guard


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Related to guard: guardian, vanguard

guard

 [gahrd]
a protective device.
mouth guard any of various removable intraoral appliances that protect the teeth and sometimes the lips and cheeks during contact sports.

guard

(gahrd)
1. To watch over so as to protect or maintain control.
2. A person or thing performing such a function.

guard

A device for protecting something (e.g., a mouth guard or a face guard).

occlusal guard

A removable dental appliance that covers one or both arches and is designed to minimize the damaging effects of bruxism, jaw and head trauma during contact sports, or any detrimental occlusal habits.
See: nightguard; mouth guard
References in classic literature ?
They all looked from the coachman to the guard, and from the guard to the coachman, and listened.
Tom finds a difficulty in jumping, or indeed in finding the top of the wheel with his feet, which may be in the next world for all he feels; so the guard picks him off the coach top, and sets him on his legs, and they stump off into the bar, and join the coachman and the other outside passengers.
From Xodar I learned the duties and customs of the guards who patrolled Shador.
Because of the safety in the Sea Valley, which was because of the wall and the watchers and the guards, and because there was food in plenty for all without having to fight for it, many families came in from the coast valleys on both sides and from the high back mountains where they had lived more like wild animals than men.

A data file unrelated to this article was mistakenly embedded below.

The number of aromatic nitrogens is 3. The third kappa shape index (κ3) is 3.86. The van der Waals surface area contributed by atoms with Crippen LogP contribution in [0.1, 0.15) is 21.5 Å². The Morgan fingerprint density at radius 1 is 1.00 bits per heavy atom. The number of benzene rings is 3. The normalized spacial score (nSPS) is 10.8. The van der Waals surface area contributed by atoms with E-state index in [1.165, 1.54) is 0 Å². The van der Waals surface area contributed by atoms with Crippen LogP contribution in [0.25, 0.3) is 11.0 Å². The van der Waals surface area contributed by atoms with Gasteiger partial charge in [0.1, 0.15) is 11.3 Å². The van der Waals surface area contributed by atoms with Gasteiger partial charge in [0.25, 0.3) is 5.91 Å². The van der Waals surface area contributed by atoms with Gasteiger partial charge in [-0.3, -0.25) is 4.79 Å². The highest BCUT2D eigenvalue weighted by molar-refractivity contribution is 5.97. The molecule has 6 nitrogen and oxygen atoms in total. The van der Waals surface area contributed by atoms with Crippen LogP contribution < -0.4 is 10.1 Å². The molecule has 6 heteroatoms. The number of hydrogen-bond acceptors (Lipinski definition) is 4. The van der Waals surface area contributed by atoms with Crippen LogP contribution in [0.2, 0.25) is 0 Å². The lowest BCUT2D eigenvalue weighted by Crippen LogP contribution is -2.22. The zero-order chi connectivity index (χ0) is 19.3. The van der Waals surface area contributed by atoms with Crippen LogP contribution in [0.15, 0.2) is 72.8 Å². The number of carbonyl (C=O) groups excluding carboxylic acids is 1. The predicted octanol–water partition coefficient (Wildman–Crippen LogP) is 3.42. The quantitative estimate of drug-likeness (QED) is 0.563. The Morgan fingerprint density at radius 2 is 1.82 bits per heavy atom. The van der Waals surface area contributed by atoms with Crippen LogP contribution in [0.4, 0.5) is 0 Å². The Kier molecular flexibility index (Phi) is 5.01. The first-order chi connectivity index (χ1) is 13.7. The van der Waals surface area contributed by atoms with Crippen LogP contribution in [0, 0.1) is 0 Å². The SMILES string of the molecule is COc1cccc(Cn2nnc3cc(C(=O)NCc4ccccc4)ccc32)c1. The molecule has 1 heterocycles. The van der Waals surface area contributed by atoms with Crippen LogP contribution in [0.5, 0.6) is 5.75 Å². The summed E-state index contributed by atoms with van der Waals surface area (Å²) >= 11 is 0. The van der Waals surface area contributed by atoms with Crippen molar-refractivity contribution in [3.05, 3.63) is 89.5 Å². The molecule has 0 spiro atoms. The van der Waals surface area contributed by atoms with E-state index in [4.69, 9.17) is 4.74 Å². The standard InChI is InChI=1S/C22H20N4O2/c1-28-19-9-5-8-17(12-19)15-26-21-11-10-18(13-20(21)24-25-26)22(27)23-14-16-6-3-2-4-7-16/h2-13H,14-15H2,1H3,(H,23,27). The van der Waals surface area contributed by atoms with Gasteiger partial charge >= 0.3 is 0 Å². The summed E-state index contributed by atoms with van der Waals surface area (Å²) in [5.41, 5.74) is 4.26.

As quickly as my uncle said the words, the guard appeared at the coach window, with the gentleman's sword in his hand.
Two turnkeys, an inspector, and three or four guards, made their appearance all at once, and found Cornelius still using the stick, with the knife under his foot.
The number of guards and gorgeousness of their trappings quite usually denote the status of the hotel.
I do not understand it," said Don Quixote; but one of the guards said to him, "Sir, to sing under suffering means with the non sancta fraternity to confess under torture; they put this sinner to the torture and he confessed his crime, which was being a cuatrero, that is a cattle-stealer, and on his confession they sentenced him to six years in the galleys, besides two bundred lashes that he has already had on the back; and he is always dejected and downcast because the other thieves that were left behind and that march here ill-treat, and snub, and jeer, and despise him for confessing and not having spirit enough to say nay; for, say they, 'nay' has no more letters in it than
Deliberations were being held when a lieutenant in the guards, named Comminges, made his appearance, with his clothes all torn, his face streaming with blood.
Guards, musketeers, officers, soldiers, murmurs, uneasiness, dispersed, vanished, died away; there was an end of menace and sedition.
When this had been secretly done, little Polychrome, dancing near to the guard, suddenly reached out her hand and slapped his face, the next instant whirling away from him quickly to rejoin her friends.
Hardly had the Horse Guards passed Rostov before he heard them shout, "Hurrah